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The ‘Going Out’ Shirt Needs To Go

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The ‘Going Out’ Shirt Needs To Go

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The Rise Of The ‘Going Out’ Wardrobe

Unless you’ve taken up residence under a particularly large rock this month, you can’t have failed to notice we’re in the midst of what is generally known as ‘the festive season’, a period of commercially-created merriment that extends from some point in October right into January.

As a result, diaries get clogged with drinks, dinners and debauchery as your various social groups endlessly suggest dates in an effort to meet up, get drunk and wave around the mistletoe before family ties temporarily refasten themselves.

And seemingly since time began has it been. Then, at a juncture in the not too distant past, some bright sparks decided that men needed a very specific wardrobe for this short period each year, a set of clothes separate to the very ones they appear to be able to manage with quite competently for the rest of the year. Essentially, they decided men weren’t dressed quite jazzily enough.

And so the ‘going out wardrobe’ was born.

Now, I certainly take issue with the pointy patent shoes that were adopted into this stylistically fancy family, but even these winkle-picking monstrosities aren’t the worst to befall us during the festivities. Want to know the ultimate inappropriate iteration of a menswear favourite? It’s the ‘going out’ shirt.

The Obsolescence Of The ‘Going Out’ Shirt

When a genre is created simply to satisfy a barely perceptible need, you have to start to worry. When said genre is shrouded in, at best, ‘individuality’ and, at worst, novelty, I see little redeeming value in it at all.

“Dress to impress” they say. “Stand out from the crowd” they implore. But in reality, these largely synthetic shirts only leave the wearer somewhere between Liberace and a Lib Dem conference after-party: neither sufficiently fabulous nor cool enough to be successful in either pursuit.

Don’t get me wrong – I own a couple of jolly printed shirts and even one pseudo-cool Christmas jumper (or so I keep telling myself) – but there’s something with this particular variety of shiny styles that tips me over into bah-humbug territory.


Largely synthetic shirts only leave the wearer somewhere between Liberace and a Lib Dem conference after-party


Men have never been so aware of every aspect of their appearance; how their clothes, body and hair affects how they are perceived by their potential partners, friends or colleagues. And yet it seems as though as soon as Coca-Cola declares the holidays are coming, some guys park their sartorial savviness and go all out with an outlandish and frankly (fire) hazardous shirt.

What is it about Christmas that encourages comedy over class? And where does it all go wrong?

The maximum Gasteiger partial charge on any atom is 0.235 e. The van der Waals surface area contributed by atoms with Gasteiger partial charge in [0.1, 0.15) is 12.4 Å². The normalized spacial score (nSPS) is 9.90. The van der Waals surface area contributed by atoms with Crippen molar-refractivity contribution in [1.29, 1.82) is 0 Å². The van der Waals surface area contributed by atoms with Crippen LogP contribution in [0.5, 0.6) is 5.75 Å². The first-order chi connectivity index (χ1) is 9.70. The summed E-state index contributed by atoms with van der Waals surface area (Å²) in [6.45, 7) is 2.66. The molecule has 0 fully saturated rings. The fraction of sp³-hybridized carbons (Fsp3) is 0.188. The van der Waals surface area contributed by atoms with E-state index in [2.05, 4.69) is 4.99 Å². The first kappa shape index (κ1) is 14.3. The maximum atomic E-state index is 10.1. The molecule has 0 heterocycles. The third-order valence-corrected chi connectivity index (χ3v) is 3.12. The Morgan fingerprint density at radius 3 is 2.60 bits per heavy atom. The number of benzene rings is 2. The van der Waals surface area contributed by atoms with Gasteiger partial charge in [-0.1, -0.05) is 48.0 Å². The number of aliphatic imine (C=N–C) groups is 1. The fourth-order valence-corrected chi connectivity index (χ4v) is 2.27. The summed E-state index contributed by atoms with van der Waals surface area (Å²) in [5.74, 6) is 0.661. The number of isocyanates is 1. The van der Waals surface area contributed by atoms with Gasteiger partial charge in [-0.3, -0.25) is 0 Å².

Stripes dodge the bullet by being acceptable in a plethora of other occasions, particularly the office, while polka dots are just about playfully simple enough to avoid the connotation. However, the worst offenders are those specifically designed to ‘party hard’. Foils, reflective and patent bands, cartoony prints. Hell, even glitter finishes are all rolled out in the hope of attracting those magpie-like shoppers after shortcuts to that seasonal soirées look. Only they fall flat – this is one instance in fashion where the novel isn’t needed.

Men's Festive/Cartoony ShirtsLet’s all agree to ditch the cartoony print shirts, shall we?

Let’s be clear: this is not the most recent evolution of dandyism – as far as I’m concerned, these shocking shirts are little better than a Rudolph jumper or, shudder, a onesie.

Look, we’ve all been there and bought something dubious because we think it’ll be fun and raise a smile but, unlike your Garfield slippers or Thundercats pyjamas, the idea is you wear your going out shirt, well, out. People can actually see you, which isn’t ideal when you’re trussed up like a Quality Street, even if it is Burberry Prorsum.

Burberry Metallic ShirtNo, it doesn’t matter if it’s Burberry Prorsum

The old adage claims a suit is to women what lingerie is to men, so what’s wrong with a slim two-button, single-breasted version and a nice pair of shoes? Why not stand out for your put-togetherness rather than sticking out like a severed thumb? Friends and colleagues may titter at your ‘conversational’ print (newsflash: they’re conversing alright – behind your back), but would you rather amusement or honest admiration?

If a suit’s not quite your thing, may I suggest a sharp haircut, an equally sharp pair of trousers and, the old favourite, a cheeky sock? Or, and this is radical I know, a plain slim-fitting shirt?

It’s the lightness of touch your look displays, not how many LOLs it prompts, that will ensure the only joke this festive season is the one found in your Christmas cracker.

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